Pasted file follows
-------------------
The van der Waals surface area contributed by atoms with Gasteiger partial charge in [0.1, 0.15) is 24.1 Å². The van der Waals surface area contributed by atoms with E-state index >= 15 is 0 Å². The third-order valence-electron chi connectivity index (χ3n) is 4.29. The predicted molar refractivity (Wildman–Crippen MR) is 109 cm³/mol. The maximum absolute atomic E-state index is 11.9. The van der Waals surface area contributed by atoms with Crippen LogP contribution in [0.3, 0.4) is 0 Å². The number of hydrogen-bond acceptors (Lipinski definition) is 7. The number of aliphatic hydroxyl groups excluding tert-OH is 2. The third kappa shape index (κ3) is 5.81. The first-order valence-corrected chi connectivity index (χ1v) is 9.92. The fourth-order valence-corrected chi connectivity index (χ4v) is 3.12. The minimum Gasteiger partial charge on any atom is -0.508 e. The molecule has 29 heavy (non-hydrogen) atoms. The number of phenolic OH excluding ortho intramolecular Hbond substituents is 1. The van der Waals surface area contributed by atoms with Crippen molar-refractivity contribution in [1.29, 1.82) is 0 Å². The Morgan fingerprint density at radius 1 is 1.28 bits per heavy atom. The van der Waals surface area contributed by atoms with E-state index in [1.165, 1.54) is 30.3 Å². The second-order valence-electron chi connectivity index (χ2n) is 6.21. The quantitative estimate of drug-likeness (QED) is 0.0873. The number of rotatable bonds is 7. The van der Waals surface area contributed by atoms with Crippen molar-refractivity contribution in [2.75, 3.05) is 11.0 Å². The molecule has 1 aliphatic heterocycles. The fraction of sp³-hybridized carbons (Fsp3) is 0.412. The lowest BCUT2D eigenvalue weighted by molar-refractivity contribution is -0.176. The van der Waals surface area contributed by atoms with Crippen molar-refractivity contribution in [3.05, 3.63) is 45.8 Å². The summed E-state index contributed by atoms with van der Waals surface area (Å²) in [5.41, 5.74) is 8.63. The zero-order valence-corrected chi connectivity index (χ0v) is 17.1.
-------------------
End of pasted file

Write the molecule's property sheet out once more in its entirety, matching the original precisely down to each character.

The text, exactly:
The van der Waals surface area contributed by atoms with Gasteiger partial charge in [0.1, 0.15) is 24.1 Å². The van der Waals surface area contributed by atoms with E-state index >= 15 is 0 Å². The third-order valence-electron chi connectivity index (χ3n) is 4.29. The predicted molar refractivity (Wildman–Crippen MR) is 109 cm³/mol. The maximum absolute atomic E-state index is 11.9. The van der Waals surface area contributed by atoms with Crippen LogP contribution in [0.3, 0.4) is 0 Å². The number of hydrogen-bond acceptors (Lipinski definition) is 7. The number of aliphatic hydroxyl groups excluding tert-OH is 2. The third kappa shape index (κ3) is 5.81. The first-order valence-corrected chi connectivity index (χ1v) is 9.92. The fourth-order valence-corrected chi connectivity index (χ4v) is 3.12. The minimum Gasteiger partial charge on any atom is -0.508 e. The molecule has 29 heavy (non-hydrogen) atoms. The number of phenolic OH excluding ortho intramolecular Hbond substituents is 1. The van der Waals surface area contributed by atoms with Crippen molar-refractivity contribution in [1.29, 1.82) is 0 Å². The Morgan fingerprint density at radius 1 is 1.28 bits per heavy atom. The van der Waals surface area contributed by atoms with E-state index in [1.165, 1.54) is 30.3 Å². The second-order valence-electron chi connectivity index (χ2n) is 6.21. The quantitative estimate of drug-likeness (QED) is 0.0873. The number of rotatable bonds is 7. The van der Waals surface area contributed by atoms with Crippen molar-refractivity contribution in [2.75, 3.05) is 11.0 Å². The molecule has 1 aliphatic heterocycles. The fraction of sp³-hybridized carbons (Fsp3) is 0.412. The lowest BCUT2D eigenvalue weighted by molar-refractivity contribution is -0.176. The van der Waals surface area contributed by atoms with Crippen molar-refractivity contribution in [3.05, 3.63) is 45.8 Å². The summed E-state index contributed by atoms with van der Waals surface area (Å²) in [5.41, 5.74) is 8.63. The zero-order valence-corrected chi connectivity index (χ0v) is 17.1.